Moving in a New Direction: Water Conservation / Water Demand Management in the South African Mining Industry


Department of Water and Sanitation (DWS) and Mining Council of South Africa (MinCoSA)


South Africa
Estimated Reading Time: 11 minutes

South Africa’s water resources are under stress from increased urbanization and increased industrial and domestic water use driving greater demand. The availability of “new,” clean water is threatened by this growing demand which, if left unchecked, could lead to a national water crisis.

As a result, the South African government’s Department of Water and Sanitation (DWS) is challenging the high-water-demand mining industry to re-assess the way it uses and manages water in its industry.

The concept of Water Conservation / Water Demand Management (WC/WDM) is a key principle in South Africa’s National Water Resource Strategy (NWRS). The NWRS was developed to ensure optimal and responsible use of the national water resource. Prior to this point, there had been little direction, oversight, or incentive for the mining industry to be more proactive in their water management strategies, including adoption of new water-efficient models and technologies, and retrofit of existing facilities.

Golder was brought in by the DWS and Minerals Council South Africa (formerly Chamber of Mines) to assist with the implementation of a collaborative project: “Setting of Water Conservation and Water Demand Management Targets in the South African Mining Sector.” This project was developed with buy-in from the mining industry to consider how incentives, regulatory guidance, application of methodologies and technologies, and reporting or modeling of water balances might improve industry uptake of WC/WDM. Members of the Minerals Council South Africa have interests in the private mining industry and, as a group, are influencers of mining best practices. The support of this project by members of the Minerals Council South Africa, who influence the industry best-practice in water management, was critical to getting the industry to adopt the new benchmarks and guidelines identified by Golder.

Golder conducted site visits to 40 different mine sites producing various commodities (e.g., coal, diamonds, iron ore, chrome). Site visits and interviews were conducted to assess current water demand, water management practices, feasibility of adoption of new water management techniques, and the culture and attitude toward water and demand management. The data gathered at the mine sites included water balance, water efficiency measures, and the costs for existing water use approaches.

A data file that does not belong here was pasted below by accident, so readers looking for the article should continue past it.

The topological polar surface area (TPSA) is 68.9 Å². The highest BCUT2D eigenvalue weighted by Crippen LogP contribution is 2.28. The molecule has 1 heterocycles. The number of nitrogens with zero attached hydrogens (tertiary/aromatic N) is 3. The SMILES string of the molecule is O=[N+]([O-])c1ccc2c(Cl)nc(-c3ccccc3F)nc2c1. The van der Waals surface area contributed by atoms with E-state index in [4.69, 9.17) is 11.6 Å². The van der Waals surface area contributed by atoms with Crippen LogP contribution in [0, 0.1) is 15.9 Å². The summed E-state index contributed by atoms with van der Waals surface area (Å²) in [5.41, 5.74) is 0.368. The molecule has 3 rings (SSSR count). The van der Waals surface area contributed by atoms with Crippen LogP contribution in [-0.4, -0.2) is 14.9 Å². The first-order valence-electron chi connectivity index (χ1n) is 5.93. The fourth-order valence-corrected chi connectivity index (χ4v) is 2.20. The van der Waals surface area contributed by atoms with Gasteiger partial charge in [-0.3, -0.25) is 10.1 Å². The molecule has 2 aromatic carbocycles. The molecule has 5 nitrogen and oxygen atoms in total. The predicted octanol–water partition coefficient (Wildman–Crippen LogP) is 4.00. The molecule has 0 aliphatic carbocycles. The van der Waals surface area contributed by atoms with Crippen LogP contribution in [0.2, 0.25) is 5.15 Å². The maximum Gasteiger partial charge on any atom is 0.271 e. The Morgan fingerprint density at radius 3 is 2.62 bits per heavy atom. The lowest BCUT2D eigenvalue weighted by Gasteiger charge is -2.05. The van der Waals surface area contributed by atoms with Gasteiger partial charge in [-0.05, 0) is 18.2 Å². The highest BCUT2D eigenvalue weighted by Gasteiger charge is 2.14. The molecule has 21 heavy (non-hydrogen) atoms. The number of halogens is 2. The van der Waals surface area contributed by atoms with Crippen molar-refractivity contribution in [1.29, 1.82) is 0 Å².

After conducting the site surveys and analyzing the data gathered, Golder developed the new industry standards to measure the success of WC/WDM in mining projects:

  • A variables matrix identifying characteristics of a generic mine water system to help achieve WC/WDM targets.
  • Benchmarks for WC/WDM, and the creation of key indicators and commodity-based water use benchmarks that mines can use to self-regulate, and that also allow the DWS to measure mine compliance.
  • Guidelines for the development and implementation of WC/WDM, including methodologies to measure success.
  • A Standardized Water Accounting Framework (SWAF) to support the establishment of an online WC/WDM self-reporting system.

The new standards developed by Golder now provide a consistent tracking, reporting, analysis, and enforcement approach across the industry, soundly based in WC/WDM water use and re-use methodologies. The mining industry has taken up the challenge to implement WC/WDM, with adopters already seeing effective site-wide water management and cost savings. Strategies have been implemented to mitigate the long-term consequences of previous water use, with an emphasis on reuse and recycling the large volumes of wastewater generated by mining activities.

Cost savings have already been reported from the recommended water conservation approaches that use available machinery and technologies. These cost savings are incentivizing continued WC/WDM compliance.

Through efficient water management of South Africa’s water resources more water can be made available to communities for agriculture and other industries. Improved availability of water is leading to a healthier environment, socio-economic growth, and improved relationships between mine owners and the communities in which they operate.

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